The World Social Forum (WSF) since its inception in 2001 gave the hope that “Another World is Possible”, a motto that has found much favour everywhere. This book, the third in the series ‘Are Other Worlds Possible?’ tries to go beyond that and explore three areas, Socialism, Cyberspace and The University through essays and discussion. It raises a sharp critique of the existing world, articulates areas of discrimination, the need for a world where you belong and don’t have to fit in and also debates the other possible worlds.
In the section on Socialism — Is Socialism the only Possible Other World, Dunu Roy, independent Marxist scholar-practitioner kicks off with the question of the reasons one is talking of another world and says, “These questions are presumably coming up because this world has not been able to resolve the problems of militarism, trade imbalances, severe debt crunches and so on.” He points to the areas missing from the debate — the exclusion of the USA and the central issue of violence. Capitalism is marginalising not only the working class but also large sections of all classes and in all kinds of societies and populations. That is why you find fragmented struggles, fragmented conflicts happening in every corner of society, Roy explains.
To take the debate forward, he offers two simple principles, the notion of the “solidary” individual — meaning one who seeks creativity in a social context and suggests that solidarism is at the root of building all contemporary alliances. The WSF is an example of this already happening and he contends that solidarism as a notion might replace the idea of socialism.
In contrast Dipankar Bhattacharya of the CPI(ML) Liberation is firm that socialism is both necessary and desirable and, he suggests that it is high time one moved forward from only talking about the desirability of socialism — “I suggest that we must now talk of its inevitability.” The choice that faces us, Marxist thinkers say, is between socialism and barbarism, Bhattacharya remarks and goes on to expound that the lack of socialist control has resulted in a trend where capitalism is turning increasingly barbaric and predatory and throwing all notions of peace, prosperity and progress to the winds. He makes the sound point that while the rise of the WSF has given an impetus to this whole debate, the quest for other worlds has to go beyond a debate to clearer direction and firmer action as well.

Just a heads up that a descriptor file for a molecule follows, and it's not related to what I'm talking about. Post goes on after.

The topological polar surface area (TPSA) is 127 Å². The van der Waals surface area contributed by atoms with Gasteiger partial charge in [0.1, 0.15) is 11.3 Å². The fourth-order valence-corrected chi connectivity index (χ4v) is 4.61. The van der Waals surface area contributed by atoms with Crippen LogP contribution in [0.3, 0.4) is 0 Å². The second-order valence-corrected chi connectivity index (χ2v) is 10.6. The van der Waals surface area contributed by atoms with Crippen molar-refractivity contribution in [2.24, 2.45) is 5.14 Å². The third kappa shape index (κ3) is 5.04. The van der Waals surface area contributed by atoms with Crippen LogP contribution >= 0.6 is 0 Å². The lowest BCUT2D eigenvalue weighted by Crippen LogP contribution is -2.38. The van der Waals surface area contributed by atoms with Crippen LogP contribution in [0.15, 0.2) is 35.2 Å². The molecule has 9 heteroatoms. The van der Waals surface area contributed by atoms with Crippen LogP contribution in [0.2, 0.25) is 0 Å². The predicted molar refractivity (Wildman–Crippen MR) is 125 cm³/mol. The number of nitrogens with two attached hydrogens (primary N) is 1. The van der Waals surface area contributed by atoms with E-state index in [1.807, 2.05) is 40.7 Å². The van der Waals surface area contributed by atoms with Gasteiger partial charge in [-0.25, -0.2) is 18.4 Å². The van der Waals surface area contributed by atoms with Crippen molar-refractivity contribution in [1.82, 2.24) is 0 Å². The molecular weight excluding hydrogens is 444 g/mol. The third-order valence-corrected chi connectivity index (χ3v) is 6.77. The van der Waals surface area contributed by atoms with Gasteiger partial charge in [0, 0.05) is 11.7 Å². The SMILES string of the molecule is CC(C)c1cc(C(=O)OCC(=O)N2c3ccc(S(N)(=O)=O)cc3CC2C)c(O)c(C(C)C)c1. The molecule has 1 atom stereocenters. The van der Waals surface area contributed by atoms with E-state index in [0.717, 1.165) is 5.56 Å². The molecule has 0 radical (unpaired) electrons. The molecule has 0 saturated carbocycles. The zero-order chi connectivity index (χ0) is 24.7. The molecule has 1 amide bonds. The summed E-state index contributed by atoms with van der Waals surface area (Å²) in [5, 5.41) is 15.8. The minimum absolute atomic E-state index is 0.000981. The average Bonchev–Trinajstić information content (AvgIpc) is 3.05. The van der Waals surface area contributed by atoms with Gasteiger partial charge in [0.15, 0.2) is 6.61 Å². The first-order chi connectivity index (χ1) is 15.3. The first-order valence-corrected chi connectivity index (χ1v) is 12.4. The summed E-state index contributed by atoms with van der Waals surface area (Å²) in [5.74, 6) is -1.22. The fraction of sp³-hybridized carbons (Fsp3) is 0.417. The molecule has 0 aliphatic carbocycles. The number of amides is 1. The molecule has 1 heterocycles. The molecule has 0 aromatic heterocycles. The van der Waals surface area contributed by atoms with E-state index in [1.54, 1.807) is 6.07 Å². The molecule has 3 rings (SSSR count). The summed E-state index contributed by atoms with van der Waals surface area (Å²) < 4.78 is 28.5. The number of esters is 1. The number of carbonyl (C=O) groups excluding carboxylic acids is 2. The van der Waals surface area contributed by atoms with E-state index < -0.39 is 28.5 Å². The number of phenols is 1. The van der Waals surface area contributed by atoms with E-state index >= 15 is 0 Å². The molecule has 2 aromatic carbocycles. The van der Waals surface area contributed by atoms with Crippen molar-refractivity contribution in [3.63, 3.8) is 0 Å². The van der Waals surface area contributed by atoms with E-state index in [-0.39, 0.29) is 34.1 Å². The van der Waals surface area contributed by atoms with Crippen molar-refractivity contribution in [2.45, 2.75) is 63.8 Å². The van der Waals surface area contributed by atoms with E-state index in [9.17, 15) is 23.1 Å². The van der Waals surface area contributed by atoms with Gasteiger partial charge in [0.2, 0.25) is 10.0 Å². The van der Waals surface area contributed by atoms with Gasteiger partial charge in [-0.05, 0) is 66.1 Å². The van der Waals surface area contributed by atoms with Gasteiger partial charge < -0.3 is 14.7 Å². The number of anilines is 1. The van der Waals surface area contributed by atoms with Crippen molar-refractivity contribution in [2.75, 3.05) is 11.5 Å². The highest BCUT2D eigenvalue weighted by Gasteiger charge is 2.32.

Kumkum Sangari on the other hand talks of how the increasing mobility has created a new proletariat whose character is defined not just by the relationship among classes in the country of origin but in another and much more problematic way. Globalisation she says is a system that both divides and connects and is now redividing and reconnecting. For women, commodity relations connect them on both sides of the class divide and across national divides. Suddhabrata Sengupta’s essay “The Politics of Knowledge Sharing” must put paid to glorified notions anyone can have about unrivalled freedom in cyber space and we can ignore how it can be used as a tool of surveillance and control only at our peril. “Today cyberspace is a free space where we share information freely; where we explore the possibilities of a more equitable world. But if we do not engage with this medium we will have the next generation thinking that it is a place we can go to buy things from the huge corporations at huge prices if we have a credit card, and a tool for surveillance by the state.” At a time when surveillance is a reality and regulation of cyber media is under serious discussion, this caution has not come too soon. “A new digital proletariat is emerging which, it seems, is totally at the mercy of capitalistic forces,” he says.
The section on “University” highlights how that space is different if you are a woman, visually or physically handicapped, ‘differently abled’, a Dalit or a Muslim. Open space in the university is becoming restricted. As one of the testimonies says, confronted with a wide range of issues and demands, “But is this the new world that we are trying to create? A world divided into separate categories and each one fighting for access to resources? Is this what we want?”
And this in a way leads on to Oishik Sircar’s Open Space and Liminality: Notes on Sexualising the University where liminality is signified by the feeling of being in between and transient. Sarkar concludes that open space is here to stay and it has to be a space where you don’t have to fit in, but just belong. The book has a wide range of critical opinions in the form of essays and discussions and touches on issues that need to go beyond the idealism of the WSF to serious thought and action.